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Analyze Strava Training By Zones With Python

Example diagram - title image
Example diagram – title image

Effective training is key to build a strong foundation for competition. That’s why I am using the Strava API with Python to analyze Strava training activities. I started my winter training recently and wanted to make sure I’m training effectively. Especially, I want to see if I stay in the right zones during the training. I have set up my Forerunner alarms appropriate, but I train outdoor, so it goes up and down during the run and I can’t control everything during the ride. Human. Not robot.

I started with the stravalib library, for reading the data from the API. As usual in data science, I need to transform and prepare the data for visualization. I end up storing the generated plots and build a quick & dirty HTML-file to display the stuff. I will now guide you through the example. I will explain the important steps. You can find the complete code on

The basic mechanics to get access

At first, I struggled with the stravalib. I found a nice working example Ryan Baumann’s blog post “Strava API – Cycling Data for Visualization” (#kudos).

Strava uses OAuth to gain 3rd party services access to the user’s data. It involves that the service calls Strava with a pre-generated client ID (and with a callback URL), the user authenticates at Strava, Strava redirects the browser back to the service with an access token. Therefore you need a web server. Thankfully Python comes with a suitable system.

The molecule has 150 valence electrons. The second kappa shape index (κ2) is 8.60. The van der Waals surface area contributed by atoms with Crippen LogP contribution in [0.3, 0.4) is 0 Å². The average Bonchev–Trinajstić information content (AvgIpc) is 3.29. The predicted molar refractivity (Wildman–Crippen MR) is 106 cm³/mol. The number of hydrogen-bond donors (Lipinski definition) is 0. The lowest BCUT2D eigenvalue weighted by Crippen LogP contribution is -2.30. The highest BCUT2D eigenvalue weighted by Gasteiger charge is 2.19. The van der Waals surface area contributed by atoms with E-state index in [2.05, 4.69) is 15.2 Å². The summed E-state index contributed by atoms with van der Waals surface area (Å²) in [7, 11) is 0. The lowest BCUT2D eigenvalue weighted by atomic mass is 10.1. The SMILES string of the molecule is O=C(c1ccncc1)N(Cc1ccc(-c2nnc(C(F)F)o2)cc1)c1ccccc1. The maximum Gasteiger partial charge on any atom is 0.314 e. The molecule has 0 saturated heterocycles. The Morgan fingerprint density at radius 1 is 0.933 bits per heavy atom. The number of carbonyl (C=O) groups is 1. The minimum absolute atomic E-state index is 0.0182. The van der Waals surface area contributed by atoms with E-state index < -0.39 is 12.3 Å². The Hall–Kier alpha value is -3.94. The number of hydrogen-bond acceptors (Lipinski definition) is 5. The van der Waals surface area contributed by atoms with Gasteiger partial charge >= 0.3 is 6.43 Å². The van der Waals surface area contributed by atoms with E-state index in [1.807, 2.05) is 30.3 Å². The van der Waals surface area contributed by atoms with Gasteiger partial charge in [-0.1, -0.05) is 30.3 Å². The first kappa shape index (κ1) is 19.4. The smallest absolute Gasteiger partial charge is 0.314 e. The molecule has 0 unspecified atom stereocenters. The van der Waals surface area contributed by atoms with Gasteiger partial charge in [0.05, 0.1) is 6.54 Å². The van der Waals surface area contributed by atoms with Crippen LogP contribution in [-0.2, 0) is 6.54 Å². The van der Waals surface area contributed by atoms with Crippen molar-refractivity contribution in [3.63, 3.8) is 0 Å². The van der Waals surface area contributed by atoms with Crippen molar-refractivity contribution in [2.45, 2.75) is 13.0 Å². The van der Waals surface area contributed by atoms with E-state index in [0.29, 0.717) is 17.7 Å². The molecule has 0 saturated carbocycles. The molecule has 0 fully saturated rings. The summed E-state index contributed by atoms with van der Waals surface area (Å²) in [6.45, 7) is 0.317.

The Client ID (and secret) need to be generated, you can do this in your Strava settings page. Store the client ID and the access token in a file named ‘client.secret’ next to the script (clientid:token). Let’s start with the script. In line 327, the client.secret file get’s read and prepared to generate the authorization URL on line 331. Next, the script opens the URL in a local browser window. The OAuth process starts and in the meantime, the local web server starts to process requests. The browser gets redirected to the local server, which processes the requests and starts the access to the API. The browser window can be closed.

Data Extraction

The MyHandler2 gets the callback from Strava OAuth process and parses the access code from the URL parameters. With the code, the script logs into the Strava API (line 301) and gets the Athlete (= user) data. I was interested in the Activities, so the script retrieves a list of them (line 285). In the final step, the detailed data for each activity is requested. There are 11 types of data available, e.g. ‘time’, ‘latlng’, ‘heartrate’, etc. To analyze Strava training activities, I need ‘time’, ‘heartrate’, ‘velocity_smooth’ and ‘cadence’. After retrieving and parsing the data, the script hands it over to the main scope (line 315). Of course, this could be done better.

Data Visualization

Now, we come to the most interesting part, the data visualization. What I can’t see in the Strava stats, on Veloviewer nor on Garmin Connect is the distribution work in the heart rate zones. This way I can check how effectively I trained. Additionally, I wanted to see some details of the population of velocity and cadence in the heart rate in the zones. This is just explorative, I wanted to find out if there are any patterns visible. The third graph is a boxplot of the heart rate values grouped by the zones.